Mycotic pseudoaneurysms are a rare, life-threatening complication after pancreas transplant. There have been limited reports of endovascular treatment of mycotic pseudoaneurysms in pancreas transplant recipients. Herein, we report on a case of a mycotic pseudoaneurysm from Pseudomonas aeruginosa after pancreas transplant. A 53-year-old male recipient underwent an uneventful simultaneous pancreas and kidney transplant. He was readmitted 48 days posttransplant with fevers and rigors. Pan-cultures were performed and broad-spectrum antibiotics were initiated. Imaging studies demonstrated a large mycotic pseudoaneurysm arising from the right common iliac artery adjacent to the arterial Y-graft anastomosis of the transplant pancreas. Endovascular stent placement was used to exclude the pseudoaneurysm prior to transplant pancreatectomy. During pancreatectomy, the lateral wall of the common iliac artery was found to be necrotic with significant exposure of the endovascular stent. After ligation and excision of the common iliac artery, a femorofemoral bypass was performed to revascularize the lower extremity. This case report highlights the advantage of a staged endovascular and surgical management strategy for complex mycotic pseudoaneurysms after pancreas transplant.
PMID: 36919726
ISSN: 2146-8427
CID: 5448882

Intraoperative Verapamil Fails to Reduce Delayed Graft Function in Donation After Circulatory Death Renal Allografts

Lovett, Jessica T; Stern, Jeffrey; Weldon, Elaina P; Lonze, Bonnie E; Stewart, Zoe A
Background/UNASSIGNED:The shortage of transplantable organs has led to increased utilization of kidneys that may be particularly vulnerable to ischemia-reperfusion injury (IRI) and delayed graft function (DGF). Kidneys from donation after circulatory death (DCD) donors have additional IRI from donor procurement that results in increased risk of DGF. Verapamil may reduce IRI in kidney allografts when given at the time of organ reperfusion. This study sought to determine if intraoperative administration of verapamil (Ver) could reduce the risk of DGF in DCD kidney transplants. Methods/UNASSIGNED:A single-center retrospective matched cohort study was performed of 93 Ver (-) kidney transplant recipients compared with 93 Ver (+) kidney transplant recipients, matched by donor age, Kidney Donor Profile Index, and DCD status. Covariates that could impact DGF risk were evaluated by univariate and multivariate logistic regression analyses. Results/UNASSIGNED:The Ver (-) and Ver (+) matched cohorts did not have any significant differences in the demographic covariates. There was no difference in DGF rate between the Ver cohorts in either the overall study population or within the DCD subgroup. There was a trend toward reduced DGF in the Ver (+) cohort for cold ischemia time (CIT) ≤24 h, but this failed to achieve statistical significance. On multivariate analysis, only CIT was found to be independently associated with DGF. Conclusions/UNASSIGNED:Intraoperative verapamil failed to reduce DGF risk in DCD kidney allografts. Limitations to this study include nonrandomization for the intraoperative administration of verapamil and the mean CIT >24 h in the study population. Only CIT was an independent prognosticator for DGF on multivariate analysis in a cohort matched for DCD status, consistent with prior studies.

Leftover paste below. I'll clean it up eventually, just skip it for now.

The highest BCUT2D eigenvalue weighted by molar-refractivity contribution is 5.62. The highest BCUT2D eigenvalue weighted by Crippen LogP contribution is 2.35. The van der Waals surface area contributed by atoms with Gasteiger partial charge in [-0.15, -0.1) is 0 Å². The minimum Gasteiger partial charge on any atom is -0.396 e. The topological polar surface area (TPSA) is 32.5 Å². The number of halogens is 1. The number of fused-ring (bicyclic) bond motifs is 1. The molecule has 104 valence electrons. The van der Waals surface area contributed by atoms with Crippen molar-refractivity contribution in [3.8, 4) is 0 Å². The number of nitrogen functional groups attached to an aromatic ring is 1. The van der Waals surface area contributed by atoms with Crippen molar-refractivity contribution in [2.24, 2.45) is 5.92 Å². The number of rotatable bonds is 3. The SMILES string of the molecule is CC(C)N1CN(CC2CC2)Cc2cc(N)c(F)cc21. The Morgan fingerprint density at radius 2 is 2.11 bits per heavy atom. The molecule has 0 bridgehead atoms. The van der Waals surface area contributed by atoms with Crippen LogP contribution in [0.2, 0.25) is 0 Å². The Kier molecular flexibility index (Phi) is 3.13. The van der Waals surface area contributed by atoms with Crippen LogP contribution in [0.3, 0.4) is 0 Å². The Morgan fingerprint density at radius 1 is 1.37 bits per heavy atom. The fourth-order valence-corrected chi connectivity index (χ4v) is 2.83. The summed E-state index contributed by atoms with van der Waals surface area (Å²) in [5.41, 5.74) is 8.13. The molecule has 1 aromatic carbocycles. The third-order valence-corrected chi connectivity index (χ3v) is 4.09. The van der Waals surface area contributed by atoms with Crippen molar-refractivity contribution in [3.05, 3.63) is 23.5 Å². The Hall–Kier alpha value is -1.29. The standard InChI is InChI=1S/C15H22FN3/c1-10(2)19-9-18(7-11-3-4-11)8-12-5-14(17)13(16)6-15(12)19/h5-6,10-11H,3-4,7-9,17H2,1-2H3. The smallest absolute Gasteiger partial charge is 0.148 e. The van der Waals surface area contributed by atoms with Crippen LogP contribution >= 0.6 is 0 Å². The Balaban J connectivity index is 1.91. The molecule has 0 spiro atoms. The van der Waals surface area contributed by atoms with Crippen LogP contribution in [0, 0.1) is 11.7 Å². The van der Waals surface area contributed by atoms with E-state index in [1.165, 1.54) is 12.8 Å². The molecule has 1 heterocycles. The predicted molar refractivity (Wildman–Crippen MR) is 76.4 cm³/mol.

PMID: 35018301
ISSN: 2373-8731
CID: 5118672

First Report of Xenotransplantation from a Pig to Human Recipient [Meeting Abstract]

Stern, J; Tatapudi, V; Lonze, B; Stewart, Z; Mangiola, M; Wu, M; Mehta, S; Weldon, E; Dieter, R; Lawson, N; Griesemer, A; Parent, B; Piper, G; Sommer, P; Cawthon, S; Sullivan, B; Ali, N; Montgomery, R
ISSN: 1600-6143
CID: 5231032

Incidence of Opportunistic Infections in Elderly Kidney Transplant Recipients on Belatacept [Meeting Abstract]

Khalil, K; Jonchhe, S; Stern, J; Robalino, R; Stewart, ZA; Mehta, SA; Ali, NM; Neumann, H
ISSN: 1600-6143
CID: 5231072

Histocompatibility Findings in the First Xenotransplants from a Pig to a Deceased Human Recipient [Meeting Abstract]

Mangiola, M; Tatapudi, V; Stern, J; Stewart Lewis, Z; Lonze, B; Ali, N; Montgomery, R
ISSN: 1600-6143
CID: 5231052

Donor-Derived Mucormycosis: A Rare but Devastating Complication after Kidney Transplantation [Meeting Abstract]

Stern, Jeffrey; Ali, Nicole; Stewart, Zoe
ISSN: 1600-6135
CID: 5242572